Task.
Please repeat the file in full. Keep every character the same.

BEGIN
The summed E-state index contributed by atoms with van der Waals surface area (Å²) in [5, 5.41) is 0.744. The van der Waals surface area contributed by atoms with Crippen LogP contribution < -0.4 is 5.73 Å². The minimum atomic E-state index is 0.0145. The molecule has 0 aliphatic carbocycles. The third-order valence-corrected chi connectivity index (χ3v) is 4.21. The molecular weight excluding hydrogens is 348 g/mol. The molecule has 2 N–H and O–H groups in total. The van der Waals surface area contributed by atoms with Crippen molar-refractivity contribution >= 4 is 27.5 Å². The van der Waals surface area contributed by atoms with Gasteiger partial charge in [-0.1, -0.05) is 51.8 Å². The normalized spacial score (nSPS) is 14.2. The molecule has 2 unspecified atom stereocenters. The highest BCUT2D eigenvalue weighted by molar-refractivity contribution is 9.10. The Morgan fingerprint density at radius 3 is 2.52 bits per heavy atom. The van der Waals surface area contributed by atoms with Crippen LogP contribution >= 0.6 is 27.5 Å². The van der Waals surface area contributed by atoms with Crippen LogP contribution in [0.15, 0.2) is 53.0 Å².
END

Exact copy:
The summed E-state index contributed by atoms with van der Waals surface area (Å²) in [5, 5.41) is 0.744. The van der Waals surface area contributed by atoms with Crippen LogP contribution < -0.4 is 5.73 Å². The minimum atomic E-state index is 0.0145. The molecule has 0 aliphatic carbocycles. The third-order valence-corrected chi connectivity index (χ3v) is 4.21. The molecular weight excluding hydrogens is 348 g/mol. The molecule has 2 N–H and O–H groups in total. The van der Waals surface area contributed by atoms with Crippen molar-refractivity contribution >= 4 is 27.5 Å². The van der Waals surface area contributed by atoms with Gasteiger partial charge in [-0.1, -0.05) is 51.8 Å². The normalized spacial score (nSPS) is 14.2. The molecule has 2 unspecified atom stereocenters. The highest BCUT2D eigenvalue weighted by molar-refractivity contribution is 9.10. The Morgan fingerprint density at radius 3 is 2.52 bits per heavy atom. The van der Waals surface area contributed by atoms with Crippen LogP contribution >= 0.6 is 27.5 Å². The van der Waals surface area contributed by atoms with Crippen LogP contribution in [0.15, 0.2) is 53.0 Å².